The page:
The Women of Appalachia Project is preparing for the third annual
Women of Appalachia art exhibit and "Women Speak" events, hosted by the
Ohio University Multicultural Center and Women's Center.
The art exhibit opens its doors to the community from today to June 14 in the Multicultural Art Gallery on the second floor of OU's Baker Center, according to a news release. Events begin with an opening reception on Friday, April 8, from 6- 9 p.m. A special presentation of performance and spoken art will begin at 6:45.
The sister event, "Women Speak," an evening of story, dance, poetry and song, will be presented in the Baker Center Theater on May 12 from 6-9 p.m. All activities and events are free and open to the public.
According to founder/curator Kari Gunter-Seymour, "The WOA events showcase the way in which female artists respond to this region as a source of inspiration with the intention that this gathering of artwork and spoken word will prove to be greater than the sum of its parts as visual and verbal themes begin to emerge through the intertwining of the artwork and language. As a result, this confluence of ideas and inspirations becomes an empowering experience for artists and community alike."
In the release, Gunter-Seymour points out that many people look down upon Appalachian woman. The Women of Appalachia Project encourages participation from women of diverse backgrounds, ages and experiences to come together, to embrace the stereotype, and to show the whole woman.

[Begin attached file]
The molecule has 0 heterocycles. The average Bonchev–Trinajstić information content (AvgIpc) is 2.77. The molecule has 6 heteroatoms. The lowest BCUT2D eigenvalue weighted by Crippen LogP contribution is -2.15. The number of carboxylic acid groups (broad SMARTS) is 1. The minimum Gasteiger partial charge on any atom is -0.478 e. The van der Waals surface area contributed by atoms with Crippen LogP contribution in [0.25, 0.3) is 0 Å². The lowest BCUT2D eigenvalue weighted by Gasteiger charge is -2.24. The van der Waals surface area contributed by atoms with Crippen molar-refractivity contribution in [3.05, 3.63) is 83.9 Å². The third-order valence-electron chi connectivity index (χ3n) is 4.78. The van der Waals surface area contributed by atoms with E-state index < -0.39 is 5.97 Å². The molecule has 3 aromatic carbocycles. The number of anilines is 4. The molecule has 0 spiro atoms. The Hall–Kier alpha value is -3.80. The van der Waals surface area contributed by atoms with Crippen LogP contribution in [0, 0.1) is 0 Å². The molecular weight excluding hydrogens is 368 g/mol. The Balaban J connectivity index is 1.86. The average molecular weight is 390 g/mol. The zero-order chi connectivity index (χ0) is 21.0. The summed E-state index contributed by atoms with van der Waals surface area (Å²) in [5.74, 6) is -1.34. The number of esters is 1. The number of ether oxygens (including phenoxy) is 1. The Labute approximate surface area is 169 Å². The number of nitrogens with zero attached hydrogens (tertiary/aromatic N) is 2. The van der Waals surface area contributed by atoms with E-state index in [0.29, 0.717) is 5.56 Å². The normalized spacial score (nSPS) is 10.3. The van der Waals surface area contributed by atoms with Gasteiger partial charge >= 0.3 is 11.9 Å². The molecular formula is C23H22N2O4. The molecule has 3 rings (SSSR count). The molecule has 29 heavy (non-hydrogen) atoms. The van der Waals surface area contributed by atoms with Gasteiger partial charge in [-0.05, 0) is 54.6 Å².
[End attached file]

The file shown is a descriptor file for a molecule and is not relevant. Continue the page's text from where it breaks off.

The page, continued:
This year's event will highlight the work of 33 artists, including painters, ceramicists, jewelers, photographers, fiber artists, musicians, storytellers, dancers and poets. Artists hail from Athens, Meigs, Morgan, Vinton, Hocking and Jackson counties, the release stated.
Sharing the spotlight is the work of regional women from the Sisters in Recovery Collective. It is titled "The Clothesline Project," a spinoff of the national effort to inform the public and assist with the healing process for victims of domestic violence and rape.
"Women heal and grow through connections with other women. There is something instinctive happening, like when our foremothers went to the well to gather water a natural connection is made," Evelyn Nagy, director of the rural women's recovery program, said in the release.
A reception will follow both events, giving attendees an opportunity to speak with the artists directly about their work.
For more information go to www.womenofappalachiaevents.com.